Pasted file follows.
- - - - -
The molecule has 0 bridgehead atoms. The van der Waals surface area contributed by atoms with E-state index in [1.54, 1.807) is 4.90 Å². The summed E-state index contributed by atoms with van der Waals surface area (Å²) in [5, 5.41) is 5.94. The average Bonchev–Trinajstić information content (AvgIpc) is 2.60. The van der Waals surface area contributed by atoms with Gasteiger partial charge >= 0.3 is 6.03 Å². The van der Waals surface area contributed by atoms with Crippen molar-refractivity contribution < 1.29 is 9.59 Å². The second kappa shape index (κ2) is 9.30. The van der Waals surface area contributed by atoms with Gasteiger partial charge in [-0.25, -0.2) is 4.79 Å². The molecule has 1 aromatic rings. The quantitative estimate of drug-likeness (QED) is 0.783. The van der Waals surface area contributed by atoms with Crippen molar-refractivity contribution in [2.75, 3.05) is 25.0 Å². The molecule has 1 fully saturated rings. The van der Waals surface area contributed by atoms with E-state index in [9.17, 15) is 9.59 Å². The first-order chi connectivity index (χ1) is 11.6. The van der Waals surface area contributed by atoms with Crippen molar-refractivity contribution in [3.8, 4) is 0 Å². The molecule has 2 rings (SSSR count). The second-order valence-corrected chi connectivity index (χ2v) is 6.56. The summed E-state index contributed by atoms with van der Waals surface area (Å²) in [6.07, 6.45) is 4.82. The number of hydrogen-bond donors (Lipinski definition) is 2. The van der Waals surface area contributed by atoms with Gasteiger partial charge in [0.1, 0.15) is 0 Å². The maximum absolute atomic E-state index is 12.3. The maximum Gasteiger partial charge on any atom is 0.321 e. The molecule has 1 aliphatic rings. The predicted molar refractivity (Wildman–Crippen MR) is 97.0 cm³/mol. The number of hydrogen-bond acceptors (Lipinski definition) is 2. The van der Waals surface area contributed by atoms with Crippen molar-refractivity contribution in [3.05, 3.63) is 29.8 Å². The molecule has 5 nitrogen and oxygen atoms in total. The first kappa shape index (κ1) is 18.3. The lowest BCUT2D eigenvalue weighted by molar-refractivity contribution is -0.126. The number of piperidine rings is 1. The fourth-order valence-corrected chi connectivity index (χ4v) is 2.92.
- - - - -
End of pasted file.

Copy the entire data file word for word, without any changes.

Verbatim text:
The molecule has 0 bridgehead atoms. The van der Waals surface area contributed by atoms with E-state index in [1.54, 1.807) is 4.90 Å². The summed E-state index contributed by atoms with van der Waals surface area (Å²) in [5, 5.41) is 5.94. The average Bonchev–Trinajstić information content (AvgIpc) is 2.60. The van der Waals surface area contributed by atoms with Gasteiger partial charge >= 0.3 is 6.03 Å². The van der Waals surface area contributed by atoms with Crippen molar-refractivity contribution < 1.29 is 9.59 Å². The second kappa shape index (κ2) is 9.30. The van der Waals surface area contributed by atoms with Gasteiger partial charge in [-0.25, -0.2) is 4.79 Å². The molecule has 1 aromatic rings. The quantitative estimate of drug-likeness (QED) is 0.783. The van der Waals surface area contributed by atoms with Crippen molar-refractivity contribution in [2.75, 3.05) is 25.0 Å². The molecule has 1 fully saturated rings. The van der Waals surface area contributed by atoms with E-state index in [9.17, 15) is 9.59 Å². The first-order chi connectivity index (χ1) is 11.6. The van der Waals surface area contributed by atoms with Crippen molar-refractivity contribution in [3.8, 4) is 0 Å². The molecule has 2 rings (SSSR count). The second-order valence-corrected chi connectivity index (χ2v) is 6.56. The summed E-state index contributed by atoms with van der Waals surface area (Å²) in [6.07, 6.45) is 4.82. The number of hydrogen-bond donors (Lipinski definition) is 2. The van der Waals surface area contributed by atoms with Gasteiger partial charge in [0.1, 0.15) is 0 Å². The maximum absolute atomic E-state index is 12.3. The maximum Gasteiger partial charge on any atom is 0.321 e. The molecule has 1 aliphatic rings. The predicted molar refractivity (Wildman–Crippen MR) is 97.0 cm³/mol. The number of hydrogen-bond acceptors (Lipinski definition) is 2. The van der Waals surface area contributed by atoms with Crippen molar-refractivity contribution in [3.05, 3.63) is 29.8 Å². The molecule has 5 nitrogen and oxygen atoms in total. The first kappa shape index (κ1) is 18.3. The lowest BCUT2D eigenvalue weighted by molar-refractivity contribution is -0.126. The number of piperidine rings is 1. The fourth-order valence-corrected chi connectivity index (χ4v) is 2.92.